After official UN global climate talks stumbled again in Bonn last week, another global gathering will take a shot at reaching agreement on a plan to address climate change. Next week, the World People's Conference on Climate Change and the Rights of Mother Earth will run from April 19–22 in Cochabamba, Bolivia. The gathering is expected to attract civil society groups around the world, along with developing country–government representatives, to develop alternative proposals to address global climate change.
Bolivian President Evo Morales is leading the call for the meeting after many developing-country governments were frustrated with the United Nations Framework Convention on Climate Change talks in December, which produced the Copenhagen Accord. Last week's Bonn meeting, the first since Copenhagen, revealed the growing rift between countries who want to continue negotiations based on the Kyoto Protocol and others, led by the U.S., who want to use the Copenhagen Accord as the basis for negotiations. IATP has been critical of the accord and the negotiating process in Copenhagen.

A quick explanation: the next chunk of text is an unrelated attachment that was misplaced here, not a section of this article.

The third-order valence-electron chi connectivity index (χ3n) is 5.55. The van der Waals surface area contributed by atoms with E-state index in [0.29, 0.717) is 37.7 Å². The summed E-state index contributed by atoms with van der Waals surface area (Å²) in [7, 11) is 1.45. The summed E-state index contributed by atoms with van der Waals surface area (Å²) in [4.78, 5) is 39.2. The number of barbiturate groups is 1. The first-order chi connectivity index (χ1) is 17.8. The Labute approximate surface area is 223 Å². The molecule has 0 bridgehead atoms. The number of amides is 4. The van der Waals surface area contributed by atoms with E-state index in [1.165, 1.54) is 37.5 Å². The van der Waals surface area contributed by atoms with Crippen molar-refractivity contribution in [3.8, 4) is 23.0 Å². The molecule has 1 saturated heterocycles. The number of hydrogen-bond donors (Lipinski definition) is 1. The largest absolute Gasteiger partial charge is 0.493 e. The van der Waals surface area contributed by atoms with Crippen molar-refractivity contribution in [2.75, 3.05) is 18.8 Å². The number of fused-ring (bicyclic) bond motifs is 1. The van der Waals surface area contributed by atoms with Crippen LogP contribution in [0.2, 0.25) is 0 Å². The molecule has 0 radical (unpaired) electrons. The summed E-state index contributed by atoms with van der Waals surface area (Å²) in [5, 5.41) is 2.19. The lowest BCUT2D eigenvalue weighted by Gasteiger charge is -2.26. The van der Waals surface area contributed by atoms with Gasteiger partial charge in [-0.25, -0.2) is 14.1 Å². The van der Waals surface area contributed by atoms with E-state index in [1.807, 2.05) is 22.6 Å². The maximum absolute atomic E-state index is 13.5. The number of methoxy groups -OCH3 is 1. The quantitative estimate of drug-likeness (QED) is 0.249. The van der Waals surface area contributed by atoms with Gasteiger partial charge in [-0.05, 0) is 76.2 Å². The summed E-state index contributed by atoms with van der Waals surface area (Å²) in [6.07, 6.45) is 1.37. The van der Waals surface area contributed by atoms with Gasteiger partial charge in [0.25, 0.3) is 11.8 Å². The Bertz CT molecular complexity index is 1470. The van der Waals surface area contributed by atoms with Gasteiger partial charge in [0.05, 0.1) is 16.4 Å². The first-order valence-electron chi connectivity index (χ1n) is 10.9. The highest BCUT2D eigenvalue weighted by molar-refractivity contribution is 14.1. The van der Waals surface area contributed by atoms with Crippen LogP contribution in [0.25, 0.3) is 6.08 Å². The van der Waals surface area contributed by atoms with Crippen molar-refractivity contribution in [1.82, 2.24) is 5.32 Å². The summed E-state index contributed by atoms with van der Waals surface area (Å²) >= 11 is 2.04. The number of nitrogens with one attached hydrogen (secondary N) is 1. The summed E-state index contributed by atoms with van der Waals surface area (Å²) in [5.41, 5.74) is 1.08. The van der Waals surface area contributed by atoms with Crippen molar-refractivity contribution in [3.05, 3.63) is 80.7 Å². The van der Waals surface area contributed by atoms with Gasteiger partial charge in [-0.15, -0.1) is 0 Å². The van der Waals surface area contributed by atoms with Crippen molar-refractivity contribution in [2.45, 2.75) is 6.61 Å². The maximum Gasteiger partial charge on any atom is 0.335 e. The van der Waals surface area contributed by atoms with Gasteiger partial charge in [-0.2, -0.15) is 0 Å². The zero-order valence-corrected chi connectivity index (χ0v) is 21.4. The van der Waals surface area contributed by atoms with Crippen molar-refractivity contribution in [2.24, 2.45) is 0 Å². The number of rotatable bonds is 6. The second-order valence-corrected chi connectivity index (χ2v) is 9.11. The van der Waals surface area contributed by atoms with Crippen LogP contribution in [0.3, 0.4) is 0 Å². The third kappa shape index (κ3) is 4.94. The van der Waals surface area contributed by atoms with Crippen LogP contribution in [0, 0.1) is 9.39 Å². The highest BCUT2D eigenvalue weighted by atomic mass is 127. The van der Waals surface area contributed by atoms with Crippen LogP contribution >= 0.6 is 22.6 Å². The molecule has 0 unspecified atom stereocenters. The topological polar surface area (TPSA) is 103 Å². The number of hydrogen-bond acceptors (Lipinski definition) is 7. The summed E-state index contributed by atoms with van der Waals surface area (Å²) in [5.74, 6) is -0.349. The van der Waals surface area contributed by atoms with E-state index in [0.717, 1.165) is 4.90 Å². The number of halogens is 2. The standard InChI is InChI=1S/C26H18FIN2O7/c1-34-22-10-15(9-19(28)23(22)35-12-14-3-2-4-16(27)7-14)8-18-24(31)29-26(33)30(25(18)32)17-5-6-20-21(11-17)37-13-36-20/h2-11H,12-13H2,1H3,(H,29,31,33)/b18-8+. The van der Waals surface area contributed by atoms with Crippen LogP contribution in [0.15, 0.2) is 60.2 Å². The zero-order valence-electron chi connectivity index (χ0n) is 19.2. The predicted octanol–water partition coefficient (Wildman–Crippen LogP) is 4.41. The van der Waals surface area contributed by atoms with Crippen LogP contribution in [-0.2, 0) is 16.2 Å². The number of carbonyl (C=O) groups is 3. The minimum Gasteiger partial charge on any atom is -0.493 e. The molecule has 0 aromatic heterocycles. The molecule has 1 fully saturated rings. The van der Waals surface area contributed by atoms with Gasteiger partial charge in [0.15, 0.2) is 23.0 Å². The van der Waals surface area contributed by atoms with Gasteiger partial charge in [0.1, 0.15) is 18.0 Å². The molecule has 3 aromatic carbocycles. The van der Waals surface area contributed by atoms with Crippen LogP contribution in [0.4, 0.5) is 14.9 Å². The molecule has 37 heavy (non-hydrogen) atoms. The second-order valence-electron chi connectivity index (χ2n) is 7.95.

Organizers for the World People's Conference have set up 18 working groups to develop proposals on various aspects of a global climate treaty. IATP's Karen Hansen-Kuhn will report from Cochabamba next week. She is part of the "Agriculture and Food Sovereignty" and "Dangers of Carbon Markets" working groups. You can read Karen's submission on agriculture and climate change. A summary of IATP's concerns about the susceptibility of carbon markets to Wall Street speculators can be read here in English and in Spanish.